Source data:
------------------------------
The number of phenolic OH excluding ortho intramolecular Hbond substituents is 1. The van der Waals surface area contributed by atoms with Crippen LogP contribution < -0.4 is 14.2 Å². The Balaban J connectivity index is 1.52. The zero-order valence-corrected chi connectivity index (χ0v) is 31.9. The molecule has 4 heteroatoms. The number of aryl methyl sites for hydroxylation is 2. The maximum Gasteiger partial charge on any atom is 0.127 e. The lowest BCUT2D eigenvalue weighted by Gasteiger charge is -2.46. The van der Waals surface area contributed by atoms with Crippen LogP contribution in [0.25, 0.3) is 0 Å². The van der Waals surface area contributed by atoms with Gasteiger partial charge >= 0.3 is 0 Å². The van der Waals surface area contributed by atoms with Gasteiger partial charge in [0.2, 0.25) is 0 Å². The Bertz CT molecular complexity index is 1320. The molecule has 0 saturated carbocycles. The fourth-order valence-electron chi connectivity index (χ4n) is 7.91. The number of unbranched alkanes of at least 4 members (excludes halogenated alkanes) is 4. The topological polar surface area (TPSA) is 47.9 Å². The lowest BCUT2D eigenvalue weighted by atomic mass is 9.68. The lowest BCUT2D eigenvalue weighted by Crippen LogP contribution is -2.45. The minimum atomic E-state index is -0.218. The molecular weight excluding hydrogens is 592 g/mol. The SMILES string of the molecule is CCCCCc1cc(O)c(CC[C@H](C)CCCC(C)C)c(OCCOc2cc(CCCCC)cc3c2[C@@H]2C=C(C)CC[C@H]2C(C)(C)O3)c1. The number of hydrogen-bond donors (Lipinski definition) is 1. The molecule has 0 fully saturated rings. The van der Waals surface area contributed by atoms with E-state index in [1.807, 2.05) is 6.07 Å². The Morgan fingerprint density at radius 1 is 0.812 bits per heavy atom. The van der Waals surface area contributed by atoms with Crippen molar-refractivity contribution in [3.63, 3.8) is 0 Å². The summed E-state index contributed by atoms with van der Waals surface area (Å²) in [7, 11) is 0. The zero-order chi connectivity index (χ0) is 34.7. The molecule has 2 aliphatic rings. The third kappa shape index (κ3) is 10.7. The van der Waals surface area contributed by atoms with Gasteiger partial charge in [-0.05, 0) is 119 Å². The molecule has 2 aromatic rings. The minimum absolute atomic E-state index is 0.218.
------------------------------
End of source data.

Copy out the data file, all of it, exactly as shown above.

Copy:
The number of phenolic OH excluding ortho intramolecular Hbond substituents is 1. The van der Waals surface area contributed by atoms with Crippen LogP contribution < -0.4 is 14.2 Å². The Balaban J connectivity index is 1.52. The zero-order valence-corrected chi connectivity index (χ0v) is 31.9. The molecule has 4 heteroatoms. The number of aryl methyl sites for hydroxylation is 2. The maximum Gasteiger partial charge on any atom is 0.127 e. The lowest BCUT2D eigenvalue weighted by Gasteiger charge is -2.46. The van der Waals surface area contributed by atoms with Crippen LogP contribution in [0.25, 0.3) is 0 Å². The van der Waals surface area contributed by atoms with Gasteiger partial charge >= 0.3 is 0 Å². The van der Waals surface area contributed by atoms with Gasteiger partial charge in [0.2, 0.25) is 0 Å². The Bertz CT molecular complexity index is 1320. The molecule has 0 saturated carbocycles. The fourth-order valence-electron chi connectivity index (χ4n) is 7.91. The number of unbranched alkanes of at least 4 members (excludes halogenated alkanes) is 4. The topological polar surface area (TPSA) is 47.9 Å². The lowest BCUT2D eigenvalue weighted by atomic mass is 9.68. The lowest BCUT2D eigenvalue weighted by Crippen LogP contribution is -2.45. The minimum atomic E-state index is -0.218. The molecular weight excluding hydrogens is 592 g/mol. The SMILES string of the molecule is CCCCCc1cc(O)c(CC[C@H](C)CCCC(C)C)c(OCCOc2cc(CCCCC)cc3c2[C@@H]2C=C(C)CC[C@H]2C(C)(C)O3)c1. The number of hydrogen-bond donors (Lipinski definition) is 1. The molecule has 0 fully saturated rings. The van der Waals surface area contributed by atoms with E-state index in [1.807, 2.05) is 6.07 Å². The Morgan fingerprint density at radius 1 is 0.812 bits per heavy atom. The van der Waals surface area contributed by atoms with Crippen molar-refractivity contribution in [3.63, 3.8) is 0 Å². The summed E-state index contributed by atoms with van der Waals surface area (Å²) in [7, 11) is 0. The zero-order chi connectivity index (χ0) is 34.7. The molecule has 2 aliphatic rings. The third kappa shape index (κ3) is 10.7. The van der Waals surface area contributed by atoms with Gasteiger partial charge in [-0.05, 0) is 119 Å². The molecule has 2 aromatic rings. The minimum absolute atomic E-state index is 0.218.